Visit Holland - The Netherlands

Nijmegen

Nijmegen is a municipality and a city in the east of the Netherlands, near the German border. It is considered to be the oldest city in The Netherlands and celebrated its 2000th year of existence in 2005.

The municipality is part of the "Stadsregio Arnhem-Nijmegen" (Cityregion Arnhem-Nijmegen (neighbouring city, 15 km (9 mi) north)), a metropolitan area with 736,107 inhabitants (January 2011).

History

The first mention of Nijmegen in history is in the 1st century BC, when the Romans built a military camp on the place where Nijmegen was to appear; the location had great strategic value because of the surrounding hills, which gave (and continues to give) a good view over the Waal and Rhine valley.

House in the lower part of Nijmegen, the so-called Benedenstad.By 69, when the Batavians, the original inhabitants of the Rhine and Maas delta, revolted, a village called Oppidum Batavorum had formed near the Roman camp. This village was destroyed in the revolt, but when it had ended the Romans built another, bigger camp where the Legio X Gemina was stationed. Soon after, another village formed around this camp.

In 98 Nijmegen was the first of two settlements in what is now the Kingdom of the Netherlands to receive Roman city rights.[2]

In 103 the X Gemina was restationed to Vienna, which may have been a major blow to the economy of the village around the camp. In 104 Emperor Trajan renamed the town, which now became known as Ulpia Noviomagus Batavorum, Noviomagus for short (the origin of the current name Nijmegen).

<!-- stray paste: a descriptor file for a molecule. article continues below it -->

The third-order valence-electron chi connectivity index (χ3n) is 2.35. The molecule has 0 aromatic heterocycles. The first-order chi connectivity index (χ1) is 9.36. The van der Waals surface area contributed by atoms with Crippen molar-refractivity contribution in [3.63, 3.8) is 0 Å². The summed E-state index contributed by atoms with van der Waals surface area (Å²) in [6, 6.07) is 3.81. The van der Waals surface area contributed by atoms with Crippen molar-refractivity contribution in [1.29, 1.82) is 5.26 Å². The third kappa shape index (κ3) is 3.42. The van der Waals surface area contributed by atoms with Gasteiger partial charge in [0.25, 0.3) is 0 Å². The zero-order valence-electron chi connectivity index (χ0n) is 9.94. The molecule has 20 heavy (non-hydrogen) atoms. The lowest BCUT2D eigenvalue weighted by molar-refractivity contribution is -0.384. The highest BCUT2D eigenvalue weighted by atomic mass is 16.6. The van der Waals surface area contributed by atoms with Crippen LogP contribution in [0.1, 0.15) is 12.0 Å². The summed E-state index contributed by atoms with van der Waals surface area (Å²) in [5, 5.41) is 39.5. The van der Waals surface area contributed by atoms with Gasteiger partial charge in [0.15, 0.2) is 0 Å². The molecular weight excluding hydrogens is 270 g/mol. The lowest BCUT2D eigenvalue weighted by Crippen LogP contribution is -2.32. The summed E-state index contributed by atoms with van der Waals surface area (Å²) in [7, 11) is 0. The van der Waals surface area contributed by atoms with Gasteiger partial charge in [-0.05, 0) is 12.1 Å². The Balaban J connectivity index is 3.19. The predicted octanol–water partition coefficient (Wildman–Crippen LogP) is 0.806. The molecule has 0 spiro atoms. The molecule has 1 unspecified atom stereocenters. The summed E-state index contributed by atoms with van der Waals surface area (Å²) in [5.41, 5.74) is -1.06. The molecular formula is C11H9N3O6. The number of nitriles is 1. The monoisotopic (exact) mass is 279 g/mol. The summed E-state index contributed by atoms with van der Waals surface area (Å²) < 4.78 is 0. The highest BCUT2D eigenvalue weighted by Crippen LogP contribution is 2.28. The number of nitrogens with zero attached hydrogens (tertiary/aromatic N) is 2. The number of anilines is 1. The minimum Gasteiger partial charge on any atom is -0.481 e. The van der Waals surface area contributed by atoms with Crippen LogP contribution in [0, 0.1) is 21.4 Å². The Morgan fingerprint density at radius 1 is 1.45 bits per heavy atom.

In the 4th century, Roman power decreased and Nijmegen became part of the Frankish kingdom. It has been contended that in the 8th century Emperor Charlemagne maintained his palatium in Nijmegen on at least four occasions. During his brief deposition of 830, the emperor Louis the Pious was sent to Nijmegen by his son Lothar I. Thanks to the Waal river, trade flourished.

The powerful Henry VI, Holy Roman Emperor was born at Nijmegen in 1165. In 1230 his son Frederick II, Holy Roman Emperor granted Nijmegen city rights. In 1247, the city was ceded to the count of Guelders as collateral for a loan. The loan was never repaid, and Nijmegen has been a part of Gelderland ever since. This did not hamper trade; Nijmegen even became part of the Hanseatic League in 1364.

The arts also flourished in this period. Famous medieval painters like the Limbourg brothers were born and educated in Nijmegen.

During the Dutch Revolt, trade came to a halt and even though Nijmegen became a part of the Republic of United Provinces in 1585, it remained a border town and had to endure multiple sieges.

In 1678 Nijmegen was host to the negotiations between the European powers that aimed to put an end to the constant warfare that had ravaged the continent for years. The result was the Treaty of Nijmegen that, unfortunately, failed to provide for a lasting peace.

In the second half of the 19th century, the fortifications around the city became a major problem. There were too many inhabitants inside the walls, but the fortifications could not be demolished because Nijmegen was deemed as being of vital importance to the defence of the Netherlands. When events in the Franco-Prussian war proved that old-fashioned fortifications were no more of use, this policy was changed and the fortifications were dismantled in 1874. The old castle had already been demolished in 1797, so that its bricks could be sold.

Through the second half of the 19th century and the first half of the 20th century, Nijmegen grew steadily. The Waal was bridged in 1878 by a rail bridge and in 1936 by a car bridge, which was claimed to be Europe's biggest bridge at the time. In 1923 the current Radboud University Nijmegen was founded and in 1927 a channel was dug between the Waal and Maas rivers.

In 1940, The Netherlands was invaded by Germany with Nijmegen being the first Dutch city to fall into German hands. On February 22, 1944, Nijmegen was heavily bombed by American planes, causing great damage to the city centre. The American pilots thought they were bombing the German city of Kleve. Alleged by the Germans to have been a deliberate act, the NIOD announced in January 2005 that its study of the incident confirmed that it was an accident caused by poor communications and chaos in the airspace. Over 750 people died in the bombardment.